the Fear of Change
Presented by The David Anthony Group
By Bill Radin
©1998 Innovative Consulting, Inc.
Career Development Reports
You and I are lucky -- we live in a world
rich in possibilities. Besides being able to select from an unlimited
variety of occupations, we also have the right to find happiness in our
Naturally, everyone has a
different definition of job satisfaction. For example, the job that seems
fine to you may not be of much interest your best friend, and vice versa.
The fact that you live in a free
society gives you the privilege to decide your own fate. You have as much
power in determining where you work as you do in selecting a spouse, a
home, a car, or a pet. Your choice of jobs really depends on how much you
want to shape your career, and how much effort you’re willing to spend to
make the necessary improvements in your life.
If you’re considering a job
change, it’s probably for one of three reasons:
 Personal -- You want to change your
relationships with others. For example, you may have discovered that
you’re incompatible with the people in your company. Perhaps they have
different interests than you; or they communicate differently or have
different educational backgrounds.
 Professional -- You’ve determined
the need to advance your career. For example, you’ve found that you won’t
reach your professional or technical goals at your present company; or
that your advancement is being blocked by someone who’s more senior or
more politically oriented; or that you’re not getting the recognition you
deserve; or that you and your company are growing in different directions;
or that you’re not being challenged technically; or you’re not being given
the skills you need to compete for employment in the future. Or you’ve
simply lost interest in your assigned tasks.
 Situational -- Your dissatisfaction
has nothing to do with personal relationships or career development; it’s
tied to a certain set of circumstances. Maybe you’re commuting too far
from home each day, or you’re working too many hours, or you’re under too
much stress; or you want to relocate to another city (or stay where you
are rather than be transferred).
Whatever your personal,
professional, or situational reasons may be, you’re motivated by the
desire to improve your level of job satisfaction and make a change.
A few years ago, when I packed
up my bags and moved from Los Angeles to Cincinnati, my decision had
nothing to do with my career or the people I was working with. My
dissatisfaction was purely situational. I wanted to trade a high-stress,
long-commute, manic routine for a more livable, slower-paced lifestyle.
(And by making the change, I became a statistic in a larger demographic
The Complete Job Description
In order to translate your needs
into results, let’s begin by evaluating your present position -- it’s the
first step in any job change.
You’d be surprised how many
people are unclear about what they actually do for a living, and the way
their jobs make them feel.
For example, whenever I
interview a candidate, the first thing I ask for is a complete job
“So tell me, Bonnie, ” I begin.
“What is it that you do at your present company?”
“Gee, Bill, I thought I told you
already. I’m a systems analyst.”
“All right, fair enough,” I
reply. “But would you please describe to me in detail the following two
 What are your daily activities? That
is, how do you spend your time during a typical day; and
 What are the measurable results your
company expects from these activities? In other words, how does your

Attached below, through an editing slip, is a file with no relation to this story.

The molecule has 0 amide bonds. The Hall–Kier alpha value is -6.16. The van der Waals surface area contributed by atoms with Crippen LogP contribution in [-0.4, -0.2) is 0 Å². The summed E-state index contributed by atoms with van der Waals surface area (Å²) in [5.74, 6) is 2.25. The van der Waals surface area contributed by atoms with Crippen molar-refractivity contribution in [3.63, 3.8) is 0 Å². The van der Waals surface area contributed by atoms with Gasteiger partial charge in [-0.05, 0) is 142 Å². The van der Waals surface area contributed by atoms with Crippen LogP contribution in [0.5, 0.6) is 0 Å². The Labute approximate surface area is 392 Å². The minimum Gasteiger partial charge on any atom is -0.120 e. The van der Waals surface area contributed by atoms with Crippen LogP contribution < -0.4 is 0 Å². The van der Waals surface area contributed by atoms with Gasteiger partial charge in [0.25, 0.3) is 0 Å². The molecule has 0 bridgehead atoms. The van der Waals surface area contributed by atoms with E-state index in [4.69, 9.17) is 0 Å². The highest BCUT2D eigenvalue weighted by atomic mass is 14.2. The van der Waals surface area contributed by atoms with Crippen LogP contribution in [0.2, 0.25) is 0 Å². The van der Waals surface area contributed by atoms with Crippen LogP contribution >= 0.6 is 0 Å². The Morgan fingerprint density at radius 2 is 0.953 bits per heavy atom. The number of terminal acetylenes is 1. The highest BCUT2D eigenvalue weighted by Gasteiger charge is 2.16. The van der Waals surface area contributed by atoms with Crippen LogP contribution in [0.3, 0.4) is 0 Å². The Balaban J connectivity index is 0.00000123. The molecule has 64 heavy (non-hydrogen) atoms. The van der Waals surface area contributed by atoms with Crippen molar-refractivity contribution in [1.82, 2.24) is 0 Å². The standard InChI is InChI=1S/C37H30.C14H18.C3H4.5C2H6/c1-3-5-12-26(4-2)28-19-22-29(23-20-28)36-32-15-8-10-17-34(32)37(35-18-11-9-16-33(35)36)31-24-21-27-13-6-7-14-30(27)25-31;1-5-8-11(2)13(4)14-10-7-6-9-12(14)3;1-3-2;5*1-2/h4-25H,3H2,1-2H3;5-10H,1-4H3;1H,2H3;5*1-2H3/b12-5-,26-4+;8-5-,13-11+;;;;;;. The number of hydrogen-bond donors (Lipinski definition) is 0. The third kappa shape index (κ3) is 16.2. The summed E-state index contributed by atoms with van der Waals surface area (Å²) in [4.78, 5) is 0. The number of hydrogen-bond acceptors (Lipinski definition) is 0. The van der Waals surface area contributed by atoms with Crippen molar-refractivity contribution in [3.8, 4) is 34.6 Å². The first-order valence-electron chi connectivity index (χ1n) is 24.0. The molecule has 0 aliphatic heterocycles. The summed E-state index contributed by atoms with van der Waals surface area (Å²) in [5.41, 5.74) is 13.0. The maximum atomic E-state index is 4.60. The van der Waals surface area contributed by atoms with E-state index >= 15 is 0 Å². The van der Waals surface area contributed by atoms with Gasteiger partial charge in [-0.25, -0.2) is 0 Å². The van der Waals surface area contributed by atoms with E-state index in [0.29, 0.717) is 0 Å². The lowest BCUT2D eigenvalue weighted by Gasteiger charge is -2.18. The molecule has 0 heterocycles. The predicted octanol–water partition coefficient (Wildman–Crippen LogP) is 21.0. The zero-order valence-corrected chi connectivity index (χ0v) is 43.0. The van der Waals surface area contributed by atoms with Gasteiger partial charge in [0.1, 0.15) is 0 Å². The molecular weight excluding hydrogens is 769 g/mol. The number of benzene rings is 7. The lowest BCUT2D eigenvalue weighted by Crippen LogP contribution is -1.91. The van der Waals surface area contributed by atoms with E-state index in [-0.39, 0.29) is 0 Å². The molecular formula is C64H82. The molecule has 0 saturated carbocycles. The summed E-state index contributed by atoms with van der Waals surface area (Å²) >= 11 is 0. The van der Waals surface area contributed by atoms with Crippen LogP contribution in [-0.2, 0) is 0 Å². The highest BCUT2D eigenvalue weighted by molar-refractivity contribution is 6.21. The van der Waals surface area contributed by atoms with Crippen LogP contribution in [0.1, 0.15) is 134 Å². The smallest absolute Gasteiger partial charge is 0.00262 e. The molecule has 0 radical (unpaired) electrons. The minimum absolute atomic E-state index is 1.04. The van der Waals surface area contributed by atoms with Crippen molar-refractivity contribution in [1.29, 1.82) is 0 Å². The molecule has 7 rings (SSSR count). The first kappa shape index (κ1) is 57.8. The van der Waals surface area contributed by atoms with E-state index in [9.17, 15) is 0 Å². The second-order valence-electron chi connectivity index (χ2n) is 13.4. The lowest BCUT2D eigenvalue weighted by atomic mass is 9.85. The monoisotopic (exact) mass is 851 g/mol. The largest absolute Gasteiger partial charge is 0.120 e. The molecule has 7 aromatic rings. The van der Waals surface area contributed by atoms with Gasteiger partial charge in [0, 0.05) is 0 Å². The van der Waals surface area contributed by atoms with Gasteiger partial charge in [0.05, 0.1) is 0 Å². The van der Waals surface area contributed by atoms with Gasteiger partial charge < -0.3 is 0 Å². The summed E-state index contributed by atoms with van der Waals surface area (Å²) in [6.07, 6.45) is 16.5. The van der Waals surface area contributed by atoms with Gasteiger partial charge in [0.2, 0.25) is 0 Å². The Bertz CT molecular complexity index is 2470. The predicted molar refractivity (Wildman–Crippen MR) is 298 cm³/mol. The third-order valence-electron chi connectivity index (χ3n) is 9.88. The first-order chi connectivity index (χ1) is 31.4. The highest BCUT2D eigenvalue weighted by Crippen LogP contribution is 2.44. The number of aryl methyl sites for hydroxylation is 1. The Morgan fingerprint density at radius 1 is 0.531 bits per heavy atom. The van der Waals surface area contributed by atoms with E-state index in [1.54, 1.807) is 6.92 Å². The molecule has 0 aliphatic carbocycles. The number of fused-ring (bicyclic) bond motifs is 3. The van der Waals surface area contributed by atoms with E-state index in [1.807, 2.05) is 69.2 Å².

supervisor know when you’re doing a good job?”
Often, I discover that people
are hard pressed to come up with solid answers about the specific nature
of their work. They’re not exactly sure about their job responsibilities,
and their lack of focus results in stress or counter-productivity.
While a little bit of stress may
is natural in any job, a steady diet of it can destroy your incentive to
work. In fact, a recent study indicates a direct correlation between a
person’s lack of task clarity and their level of job dissatisfaction.
Try this exercise: On a sheet of
paper, write a complete, current job description in which you list your
daily activities and their expected, measurable results. This exercise
will not only help you clarify your own perception of your work; it’ll be
useful later on when you begin to construct a resume and communicate to
others exactly what you’ve done.
The Positive Power of Values
Once you’ve described all the
facets of your job, the next step is to understand the relationship
between what you do and the way you feel.
I use the term values as
a descriptor of personal priorities; as a yardstick to help you:
• Understand what types of work-related
activities you really enjoy;
• Determine which goals or
accomplishments are important to you and give you a feeling of
• Evaluate whether your personal
priorities are in balance, or in harmony with your job situation.
Although it’s fairly simple to
decipher which daily tasks you really enjoy, the task of scrutinizing your
personal priorities can be tricky. That’s because there are often factors
unrelated to your job that can come into play.
To demonstrate the importance of
values in our decision-making process, consider the following:
• I witnessed a job-seeker turn down a
position because he was an amateur athlete and he didn’t like the air
quality where my client company was located.
• Not long ago, I placed a candidate who
was a long distance runner. He took the position largely because his new
boss was also a runner, and would understand his need to take off work
twice a year to run the New York City and Boston marathons.
• I arranged for an engineer to take a
job with a company that offered him a demotion, since being highly visible
within his current employer’s department made him feel uncomfortable.
• I helped a radar engineer change to a
lower paying job. The reason? The engineer was a member of the 1988
Olympic rowing team, and the new company was near a river.
• I once found an excellent job for a
chemist who was also an avid taxidermist. At the last minute, the chemist
turned down the job, which would have required his relocation from Utah to
northern California. The chemist explained that the climate in California
was unsuitable for stuffing ducks.
Later, I discovered the
duck-stuffer’s true reason for turning down the new job. He had a hometown
mistress, and he couldn’t convince her to relocate to California with him.
The point is, we all have highly
personal motivations which guide our career choices.
The Job Description Makeover
Now that you know how to clearly